Culture matters: top considerations when communicating reward messages to a global audience
Improving workplace culture is an ongoing priority for organisations around the globe. But with the modern workforce evolving every day, company culture can be an ever-moving target (even more so during the current pandemic). Not getting culture right can lead to time and resources spent on initiatives that don’t have an impact and which fail to improve the employee experience. Getting this right globally, comes with extra layers of complexity – companies are likely to have clear corporate values, but there will be local nuances to culture that still need to be considered.
When thinking about reward and recognition on a global scale, there are a number of simple principles to consider.
Put recognition into the flow of work
Think about the tools you want to use, including the type of technology, mobile solutions and offline tools. By putting recognition software into apps and sites your employees are already using, they don’t have to leave the flow of work to give and receive recognition.
The list of plug-ins and application programming interfaces (API’s) is an ever-growing one, but keeping recognition within existing channels for global organisations will help to drive engagement with the reward and recognition programme. Integrations with collaborative platforms such as SharePoint, will also make it easy to broadcast great work immediately around the whole organisation, from London to Lagos.
Match awards to accomplishments, cultures and geographies
Beware of the reward and recognition programme with a one-size-fits-all strategy, such as those that provide gift card or cash-only rewards, as not all employees have the same wants and needs. Give your people desirable and true-to-value rewards which fit their cultural expectations and achievements. Don’t ruin the end-user experience by over-priced goods, undervalued recognition moments or culturally unsuitable gifts. And allow for local flexibility, for example, if a recognition initiative is key in one country but not another, allow for this.
Create purposeful, meaningful, personal experiences
Every recognition moment should be authentic and tailored towards the individual to make it as impactful as possible. The personal ‘experience’ of the recipient receiving the reward can be just as important as the award itself, so encourage leaders and peers to create memorable recognition moments for recipients. This could involve a presentation in front of peers and managers (over video conference, if necessary). Of course, ensure the act of delivering recognition fits with the cultural expectations of that country. For instance, workers from India generally like to be highly praised and celebrated in front of their co-workers for all manner of achievements. In America, however, staff are most likely to value performance-based recognition.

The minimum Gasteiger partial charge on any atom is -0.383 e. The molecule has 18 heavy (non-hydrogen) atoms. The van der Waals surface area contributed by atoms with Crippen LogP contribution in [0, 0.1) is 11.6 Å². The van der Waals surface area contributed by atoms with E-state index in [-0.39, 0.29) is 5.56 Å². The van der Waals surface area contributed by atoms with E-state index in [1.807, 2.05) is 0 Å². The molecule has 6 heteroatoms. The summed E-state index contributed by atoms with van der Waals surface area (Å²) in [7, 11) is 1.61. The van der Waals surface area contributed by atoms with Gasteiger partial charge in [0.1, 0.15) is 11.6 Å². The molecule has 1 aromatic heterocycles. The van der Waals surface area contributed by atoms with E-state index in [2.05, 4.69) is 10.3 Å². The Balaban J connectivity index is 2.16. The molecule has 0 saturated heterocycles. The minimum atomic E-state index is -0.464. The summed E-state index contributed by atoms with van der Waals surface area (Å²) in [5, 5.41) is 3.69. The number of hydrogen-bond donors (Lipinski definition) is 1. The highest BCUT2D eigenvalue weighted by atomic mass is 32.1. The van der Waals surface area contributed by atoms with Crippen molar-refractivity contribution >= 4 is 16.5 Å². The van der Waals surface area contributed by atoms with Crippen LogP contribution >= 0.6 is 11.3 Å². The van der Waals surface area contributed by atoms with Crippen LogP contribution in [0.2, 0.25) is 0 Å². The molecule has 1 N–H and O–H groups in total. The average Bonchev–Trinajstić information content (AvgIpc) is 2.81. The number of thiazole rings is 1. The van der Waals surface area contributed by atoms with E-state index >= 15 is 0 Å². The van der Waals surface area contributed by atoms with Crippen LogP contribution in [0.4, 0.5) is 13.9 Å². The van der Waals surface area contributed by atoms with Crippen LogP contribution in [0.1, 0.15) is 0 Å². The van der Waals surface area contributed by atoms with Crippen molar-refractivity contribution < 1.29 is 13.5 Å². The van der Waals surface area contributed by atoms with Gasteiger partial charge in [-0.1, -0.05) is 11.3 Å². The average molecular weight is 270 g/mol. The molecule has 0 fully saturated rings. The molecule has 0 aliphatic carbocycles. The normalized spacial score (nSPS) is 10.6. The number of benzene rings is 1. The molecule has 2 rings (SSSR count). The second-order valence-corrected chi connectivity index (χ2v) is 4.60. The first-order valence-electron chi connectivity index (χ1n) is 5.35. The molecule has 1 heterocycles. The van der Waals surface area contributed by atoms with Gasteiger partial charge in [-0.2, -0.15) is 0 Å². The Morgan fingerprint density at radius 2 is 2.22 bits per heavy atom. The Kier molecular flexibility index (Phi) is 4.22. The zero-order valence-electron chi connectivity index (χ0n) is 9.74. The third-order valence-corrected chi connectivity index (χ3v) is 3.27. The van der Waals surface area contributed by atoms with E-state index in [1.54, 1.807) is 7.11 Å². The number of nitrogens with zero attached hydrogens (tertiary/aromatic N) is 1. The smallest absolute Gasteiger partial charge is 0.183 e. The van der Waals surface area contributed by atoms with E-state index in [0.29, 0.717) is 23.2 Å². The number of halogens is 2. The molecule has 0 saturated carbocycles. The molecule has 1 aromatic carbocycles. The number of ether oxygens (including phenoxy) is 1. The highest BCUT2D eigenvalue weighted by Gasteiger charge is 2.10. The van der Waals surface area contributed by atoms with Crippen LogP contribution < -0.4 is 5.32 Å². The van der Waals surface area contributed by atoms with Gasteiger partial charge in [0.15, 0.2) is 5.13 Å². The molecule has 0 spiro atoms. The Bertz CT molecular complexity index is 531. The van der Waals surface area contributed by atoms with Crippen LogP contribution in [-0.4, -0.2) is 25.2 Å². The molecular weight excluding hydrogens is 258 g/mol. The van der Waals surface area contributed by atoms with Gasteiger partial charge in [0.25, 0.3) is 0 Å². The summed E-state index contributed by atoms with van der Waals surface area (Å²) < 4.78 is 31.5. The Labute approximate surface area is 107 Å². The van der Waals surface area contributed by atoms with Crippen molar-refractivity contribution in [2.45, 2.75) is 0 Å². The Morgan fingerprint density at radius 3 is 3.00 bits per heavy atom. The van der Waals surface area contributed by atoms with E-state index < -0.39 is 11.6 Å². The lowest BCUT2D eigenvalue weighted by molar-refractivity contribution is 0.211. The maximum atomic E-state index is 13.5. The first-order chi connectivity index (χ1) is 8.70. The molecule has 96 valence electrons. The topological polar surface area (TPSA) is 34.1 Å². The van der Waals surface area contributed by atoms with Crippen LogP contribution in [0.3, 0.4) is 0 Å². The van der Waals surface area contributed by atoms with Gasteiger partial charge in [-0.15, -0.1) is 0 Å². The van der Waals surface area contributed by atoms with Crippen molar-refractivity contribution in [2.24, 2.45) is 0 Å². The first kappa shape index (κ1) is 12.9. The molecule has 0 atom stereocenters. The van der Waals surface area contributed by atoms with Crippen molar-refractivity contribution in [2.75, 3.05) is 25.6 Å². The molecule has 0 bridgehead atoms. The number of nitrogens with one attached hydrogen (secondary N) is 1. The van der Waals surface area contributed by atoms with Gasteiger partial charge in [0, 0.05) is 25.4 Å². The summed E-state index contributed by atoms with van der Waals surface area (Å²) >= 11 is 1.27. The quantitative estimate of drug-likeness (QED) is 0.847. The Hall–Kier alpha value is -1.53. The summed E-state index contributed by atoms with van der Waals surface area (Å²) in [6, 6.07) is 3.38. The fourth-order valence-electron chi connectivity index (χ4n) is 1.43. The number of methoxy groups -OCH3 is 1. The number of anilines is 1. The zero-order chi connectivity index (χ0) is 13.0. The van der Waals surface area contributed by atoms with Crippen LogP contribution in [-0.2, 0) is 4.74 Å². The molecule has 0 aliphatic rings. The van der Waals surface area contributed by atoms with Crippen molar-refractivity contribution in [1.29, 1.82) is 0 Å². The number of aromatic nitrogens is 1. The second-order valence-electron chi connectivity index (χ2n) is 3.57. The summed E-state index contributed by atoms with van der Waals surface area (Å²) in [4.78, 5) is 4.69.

Be clear about the ‘why’ behind the reward programme
Leverage the ‘what, why, and how’ behind any reward and recognition programme so that it’s clear how it fits with the company’s purpose and values. And think about creating a reward and recognition programme with a powerful brand that effectively reflects your organisation’s purpose, helping to excite and inspire employees. Not only should the language used reflect your company’s personality and culture, but it must also be in the local language where necessary.
Ongoing communication about the reward and recognition programme is vital. A programme can’t be launched and then left to run its course. There must be constant reminders about your programme so all employees are aware of the tools available, understand the importance of giving recognition, and know how to do it effectively. Again, local language and cultural considerations must be taken into account.
Train leaders to appreciate
Leadership training should teach leaders why recognition and reward are so important, and how to give recognition in a meaningful way. Encourage leaders to use storytelling to reinforce your organisation’s purpose and align employees’ work to that purpose. If leaders don’t understand why a reward programme is important and how to make it a success, the programme will quickly fail.
Reward and recognition programmes have never been so important. In fact, according to our recent pulse survey, in organisations where no formal recognition is present, employees are 22.7% less likely to feel supported by the organisation and are twice as fearful of COVID-19. However, ensuring reward and recognition messages are communicated effectively on a global scale, can prove the biggest challenge. The key is to think globally while never forgetting local and cultural nuances.
The author is Dan Phipps, culture and engagement strategist, O.C. Tanner Europe.
This article is provided by O.C. Tanner Europe.
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